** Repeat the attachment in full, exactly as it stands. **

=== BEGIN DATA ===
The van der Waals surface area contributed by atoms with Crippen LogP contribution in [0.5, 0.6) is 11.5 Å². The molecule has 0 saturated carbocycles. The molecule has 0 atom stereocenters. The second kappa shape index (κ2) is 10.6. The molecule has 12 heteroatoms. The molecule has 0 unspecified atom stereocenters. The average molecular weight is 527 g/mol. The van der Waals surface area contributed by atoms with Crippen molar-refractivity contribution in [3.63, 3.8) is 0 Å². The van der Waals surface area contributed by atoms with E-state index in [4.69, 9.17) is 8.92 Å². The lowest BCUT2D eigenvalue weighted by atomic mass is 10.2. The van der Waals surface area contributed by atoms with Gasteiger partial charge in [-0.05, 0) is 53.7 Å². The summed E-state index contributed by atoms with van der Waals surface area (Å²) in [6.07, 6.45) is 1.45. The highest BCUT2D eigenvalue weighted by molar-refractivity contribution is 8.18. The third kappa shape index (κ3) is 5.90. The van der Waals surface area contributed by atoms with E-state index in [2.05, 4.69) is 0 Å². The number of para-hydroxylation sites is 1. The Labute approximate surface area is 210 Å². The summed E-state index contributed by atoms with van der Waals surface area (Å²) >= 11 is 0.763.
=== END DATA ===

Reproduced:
The van der Waals surface area contributed by atoms with Crippen LogP contribution in [0.5, 0.6) is 11.5 Å². The molecule has 0 saturated carbocycles. The molecule has 0 atom stereocenters. The second kappa shape index (κ2) is 10.6. The molecule has 12 heteroatoms. The molecule has 0 unspecified atom stereocenters. The average molecular weight is 527 g/mol. The van der Waals surface area contributed by atoms with Crippen molar-refractivity contribution in [3.63, 3.8) is 0 Å². The van der Waals surface area contributed by atoms with E-state index in [4.69, 9.17) is 8.92 Å². The lowest BCUT2D eigenvalue weighted by atomic mass is 10.2. The van der Waals surface area contributed by atoms with Gasteiger partial charge in [-0.05, 0) is 53.7 Å². The summed E-state index contributed by atoms with van der Waals surface area (Å²) in [6.07, 6.45) is 1.45. The highest BCUT2D eigenvalue weighted by molar-refractivity contribution is 8.18. The third kappa shape index (κ3) is 5.90. The van der Waals surface area contributed by atoms with E-state index in [2.05, 4.69) is 0 Å². The number of para-hydroxylation sites is 1. The Labute approximate surface area is 210 Å². The summed E-state index contributed by atoms with van der Waals surface area (Å²) >= 11 is 0.763.